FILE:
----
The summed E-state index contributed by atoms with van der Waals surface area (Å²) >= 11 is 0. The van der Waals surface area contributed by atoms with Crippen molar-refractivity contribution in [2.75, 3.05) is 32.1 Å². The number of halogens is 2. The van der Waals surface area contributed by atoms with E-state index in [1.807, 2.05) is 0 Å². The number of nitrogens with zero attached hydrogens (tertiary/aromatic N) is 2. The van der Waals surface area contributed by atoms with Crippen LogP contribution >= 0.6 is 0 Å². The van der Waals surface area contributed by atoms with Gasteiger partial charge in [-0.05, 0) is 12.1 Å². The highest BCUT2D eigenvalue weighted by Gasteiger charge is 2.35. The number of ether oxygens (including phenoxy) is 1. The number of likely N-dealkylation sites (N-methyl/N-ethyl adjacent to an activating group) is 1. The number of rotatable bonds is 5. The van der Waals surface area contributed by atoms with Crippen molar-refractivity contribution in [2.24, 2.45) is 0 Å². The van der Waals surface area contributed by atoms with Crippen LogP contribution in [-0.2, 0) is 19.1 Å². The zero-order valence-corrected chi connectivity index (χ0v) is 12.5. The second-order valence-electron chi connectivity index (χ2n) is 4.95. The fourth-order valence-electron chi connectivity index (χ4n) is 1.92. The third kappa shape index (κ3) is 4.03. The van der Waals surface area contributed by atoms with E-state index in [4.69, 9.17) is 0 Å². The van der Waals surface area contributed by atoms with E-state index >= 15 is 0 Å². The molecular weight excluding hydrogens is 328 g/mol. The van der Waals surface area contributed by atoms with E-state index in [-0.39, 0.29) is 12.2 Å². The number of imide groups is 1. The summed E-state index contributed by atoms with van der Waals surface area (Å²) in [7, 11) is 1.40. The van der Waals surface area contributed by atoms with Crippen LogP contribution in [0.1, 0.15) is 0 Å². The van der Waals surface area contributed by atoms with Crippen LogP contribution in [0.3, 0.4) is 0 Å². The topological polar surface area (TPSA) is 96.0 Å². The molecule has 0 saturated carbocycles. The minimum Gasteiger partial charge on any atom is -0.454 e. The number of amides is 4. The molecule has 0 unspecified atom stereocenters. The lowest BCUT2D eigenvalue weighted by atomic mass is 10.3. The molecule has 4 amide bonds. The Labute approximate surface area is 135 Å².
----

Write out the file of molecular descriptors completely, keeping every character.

The summed E-state index contributed by atoms with van der Waals surface area (Å²) >= 11 is 0. The van der Waals surface area contributed by atoms with Crippen molar-refractivity contribution in [2.75, 3.05) is 32.1 Å². The number of halogens is 2. The van der Waals surface area contributed by atoms with E-state index in [1.807, 2.05) is 0 Å². The number of nitrogens with zero attached hydrogens (tertiary/aromatic N) is 2. The van der Waals surface area contributed by atoms with Crippen LogP contribution >= 0.6 is 0 Å². The van der Waals surface area contributed by atoms with Gasteiger partial charge in [-0.05, 0) is 12.1 Å². The highest BCUT2D eigenvalue weighted by Gasteiger charge is 2.35. The number of ether oxygens (including phenoxy) is 1. The number of likely N-dealkylation sites (N-methyl/N-ethyl adjacent to an activating group) is 1. The number of rotatable bonds is 5. The van der Waals surface area contributed by atoms with Crippen molar-refractivity contribution in [2.24, 2.45) is 0 Å². The van der Waals surface area contributed by atoms with Crippen LogP contribution in [-0.2, 0) is 19.1 Å². The zero-order valence-corrected chi connectivity index (χ0v) is 12.5. The second-order valence-electron chi connectivity index (χ2n) is 4.95. The fourth-order valence-electron chi connectivity index (χ4n) is 1.92. The third kappa shape index (κ3) is 4.03. The van der Waals surface area contributed by atoms with E-state index in [4.69, 9.17) is 0 Å². The van der Waals surface area contributed by atoms with E-state index >= 15 is 0 Å². The molecular weight excluding hydrogens is 328 g/mol. The van der Waals surface area contributed by atoms with E-state index in [-0.39, 0.29) is 12.2 Å². The number of imide groups is 1. The summed E-state index contributed by atoms with van der Waals surface area (Å²) in [7, 11) is 1.40. The van der Waals surface area contributed by atoms with Crippen LogP contribution in [0.1, 0.15) is 0 Å². The van der Waals surface area contributed by atoms with Crippen LogP contribution in [0.3, 0.4) is 0 Å². The topological polar surface area (TPSA) is 96.0 Å². The molecule has 0 saturated carbocycles. The minimum Gasteiger partial charge on any atom is -0.454 e. The number of amides is 4. The molecule has 0 unspecified atom stereocenters. The lowest BCUT2D eigenvalue weighted by atomic mass is 10.3. The molecule has 4 amide bonds. The Labute approximate surface area is 135 Å².